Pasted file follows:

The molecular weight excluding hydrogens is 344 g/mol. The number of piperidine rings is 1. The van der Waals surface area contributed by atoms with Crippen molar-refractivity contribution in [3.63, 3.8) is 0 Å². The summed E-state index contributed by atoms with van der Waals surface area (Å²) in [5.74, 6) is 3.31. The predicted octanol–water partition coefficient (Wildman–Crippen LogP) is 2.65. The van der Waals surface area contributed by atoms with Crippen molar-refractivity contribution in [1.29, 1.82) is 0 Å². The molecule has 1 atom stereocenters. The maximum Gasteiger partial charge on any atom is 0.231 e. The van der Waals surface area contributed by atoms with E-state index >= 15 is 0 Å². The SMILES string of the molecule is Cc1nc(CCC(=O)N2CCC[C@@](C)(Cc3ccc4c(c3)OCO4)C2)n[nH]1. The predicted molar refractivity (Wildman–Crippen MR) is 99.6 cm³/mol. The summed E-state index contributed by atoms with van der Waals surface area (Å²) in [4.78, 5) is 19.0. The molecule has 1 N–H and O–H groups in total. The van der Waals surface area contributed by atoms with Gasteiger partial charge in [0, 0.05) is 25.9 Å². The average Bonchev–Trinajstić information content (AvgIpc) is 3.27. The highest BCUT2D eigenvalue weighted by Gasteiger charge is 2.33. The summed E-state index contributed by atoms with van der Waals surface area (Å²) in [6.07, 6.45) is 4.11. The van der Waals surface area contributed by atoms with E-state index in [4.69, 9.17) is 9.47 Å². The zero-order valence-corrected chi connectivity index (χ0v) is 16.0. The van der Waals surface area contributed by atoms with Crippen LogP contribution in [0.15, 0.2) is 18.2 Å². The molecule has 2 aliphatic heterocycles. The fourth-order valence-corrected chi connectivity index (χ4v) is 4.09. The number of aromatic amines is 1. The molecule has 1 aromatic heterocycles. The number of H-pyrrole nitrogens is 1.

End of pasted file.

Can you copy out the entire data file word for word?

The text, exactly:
The molecular weight excluding hydrogens is 344 g/mol. The number of piperidine rings is 1. The van der Waals surface area contributed by atoms with Crippen molar-refractivity contribution in [3.63, 3.8) is 0 Å². The summed E-state index contributed by atoms with van der Waals surface area (Å²) in [5.74, 6) is 3.31. The predicted octanol–water partition coefficient (Wildman–Crippen LogP) is 2.65. The van der Waals surface area contributed by atoms with Crippen molar-refractivity contribution in [1.29, 1.82) is 0 Å². The molecule has 1 atom stereocenters. The maximum Gasteiger partial charge on any atom is 0.231 e. The van der Waals surface area contributed by atoms with E-state index >= 15 is 0 Å². The SMILES string of the molecule is Cc1nc(CCC(=O)N2CCC[C@@](C)(Cc3ccc4c(c3)OCO4)C2)n[nH]1. The predicted molar refractivity (Wildman–Crippen MR) is 99.6 cm³/mol. The summed E-state index contributed by atoms with van der Waals surface area (Å²) in [4.78, 5) is 19.0. The molecule has 1 N–H and O–H groups in total. The van der Waals surface area contributed by atoms with Gasteiger partial charge in [0, 0.05) is 25.9 Å². The average Bonchev–Trinajstić information content (AvgIpc) is 3.27. The highest BCUT2D eigenvalue weighted by Gasteiger charge is 2.33. The summed E-state index contributed by atoms with van der Waals surface area (Å²) in [6.07, 6.45) is 4.11. The van der Waals surface area contributed by atoms with E-state index in [4.69, 9.17) is 9.47 Å². The zero-order valence-corrected chi connectivity index (χ0v) is 16.0. The van der Waals surface area contributed by atoms with Crippen LogP contribution in [0.15, 0.2) is 18.2 Å². The molecule has 2 aliphatic heterocycles. The fourth-order valence-corrected chi connectivity index (χ4v) is 4.09. The number of aromatic amines is 1. The molecule has 1 aromatic heterocycles. The number of H-pyrrole nitrogens is 1.